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Legislative Assembly for the ACT: 1998 Week 2 Hansard (21 May) . . Page.. 450 ..


MR STEFANIAK (Minister for Education) (10.38): Mr Speaker, I present the Board of Senior Secondary Studies (Amendment) Bill 1998, together with its explanatory memorandum.

Title read by Clerk.

MR STEFANIAK: Mr Speaker, I move:

That this Bill be agreed to in principle.

The amendments are relatively minor; however, they will enhance the operation of the Board of Senior Secondary Studies. An important change has been to provide for the chief executive of the Department of Education and Community Services to delegate the membership of that position on the board. This change ensures that when the chief executive is unable to attend board meetings a representative can be appointed to attend with full voting rights. Any busy chief executive must be able to delegate, where necessary, important functions such as attendance at a Board of Senior Secondary Studies meeting.

You will recall that, in the Assembly debate on the principal Act late last year, my colleague Mr Moore and others questioned the size of the board. In recognition of those concerns, I propose in the amendment Bill to reduce the board membership by one - that of the executive officer. Upon reflection, Mr Speaker, an executive officer does not need to be a member of the board. The executive officer plays an important role in the day-to-day administration and in providing advice and support to the board. Support for the board is an administrative activity separate from the deliberative responsibilities of the board. This proposal reinforces the independence of the Board of Senior Secondary Studies. It goes without saying, Mr Speaker, that there would be close consultation between the relevant departmental officers and the board chair on matters of board policy and related substantive issues.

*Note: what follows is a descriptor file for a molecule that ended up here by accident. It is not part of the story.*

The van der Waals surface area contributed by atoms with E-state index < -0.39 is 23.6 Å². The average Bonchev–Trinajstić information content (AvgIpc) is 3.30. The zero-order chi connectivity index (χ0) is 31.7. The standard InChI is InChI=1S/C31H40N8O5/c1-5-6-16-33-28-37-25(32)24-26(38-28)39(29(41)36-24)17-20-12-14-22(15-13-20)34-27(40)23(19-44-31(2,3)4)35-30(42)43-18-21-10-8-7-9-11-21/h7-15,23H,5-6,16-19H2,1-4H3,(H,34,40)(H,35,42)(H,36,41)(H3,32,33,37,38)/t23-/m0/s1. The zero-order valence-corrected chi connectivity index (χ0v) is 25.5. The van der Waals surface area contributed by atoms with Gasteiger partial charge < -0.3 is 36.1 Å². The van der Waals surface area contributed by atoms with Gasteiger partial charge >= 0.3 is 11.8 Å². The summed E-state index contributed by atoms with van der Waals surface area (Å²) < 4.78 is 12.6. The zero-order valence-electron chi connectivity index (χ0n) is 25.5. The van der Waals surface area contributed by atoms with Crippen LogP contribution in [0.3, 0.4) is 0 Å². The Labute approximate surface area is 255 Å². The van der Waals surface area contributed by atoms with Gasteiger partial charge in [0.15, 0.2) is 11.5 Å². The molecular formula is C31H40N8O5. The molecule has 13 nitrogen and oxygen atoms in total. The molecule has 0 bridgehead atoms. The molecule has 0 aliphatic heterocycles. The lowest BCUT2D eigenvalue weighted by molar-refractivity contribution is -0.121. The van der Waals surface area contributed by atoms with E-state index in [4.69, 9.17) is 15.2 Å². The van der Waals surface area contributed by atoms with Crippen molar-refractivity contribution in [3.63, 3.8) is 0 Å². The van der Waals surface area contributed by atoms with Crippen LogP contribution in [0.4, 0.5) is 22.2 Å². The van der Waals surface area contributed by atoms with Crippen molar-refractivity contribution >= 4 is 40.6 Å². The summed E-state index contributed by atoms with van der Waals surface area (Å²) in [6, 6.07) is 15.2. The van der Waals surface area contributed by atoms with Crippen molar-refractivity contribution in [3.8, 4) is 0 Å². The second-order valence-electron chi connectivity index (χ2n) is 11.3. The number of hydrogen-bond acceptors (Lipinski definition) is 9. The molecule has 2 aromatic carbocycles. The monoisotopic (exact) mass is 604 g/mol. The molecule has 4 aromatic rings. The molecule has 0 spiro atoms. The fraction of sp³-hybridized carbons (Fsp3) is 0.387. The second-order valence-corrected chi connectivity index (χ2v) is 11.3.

Mr Speaker, the nature of senior secondary education is changing. Increasingly, courses have been delivered in collaboration with universities, institutes of technology and vocational education and training providers. Pathways for senior secondary education are becoming more flexible. For example, the Canberra Institute of Technology delivers Years 11 and 12 studies for mature-age students. The proposed amendment will allow the board to accredit or register courses from a broader range of educational institutions. Mr Speaker, I am sure members of the Assembly would agree that we want our young people to have the broadest and best range of options available in the way of courses. I propose, therefore, that the definition of a recognised educational institution should be broadened to cover educational institutions that are established or registered under an Act or a law of the Commonwealth, State or another Territory.

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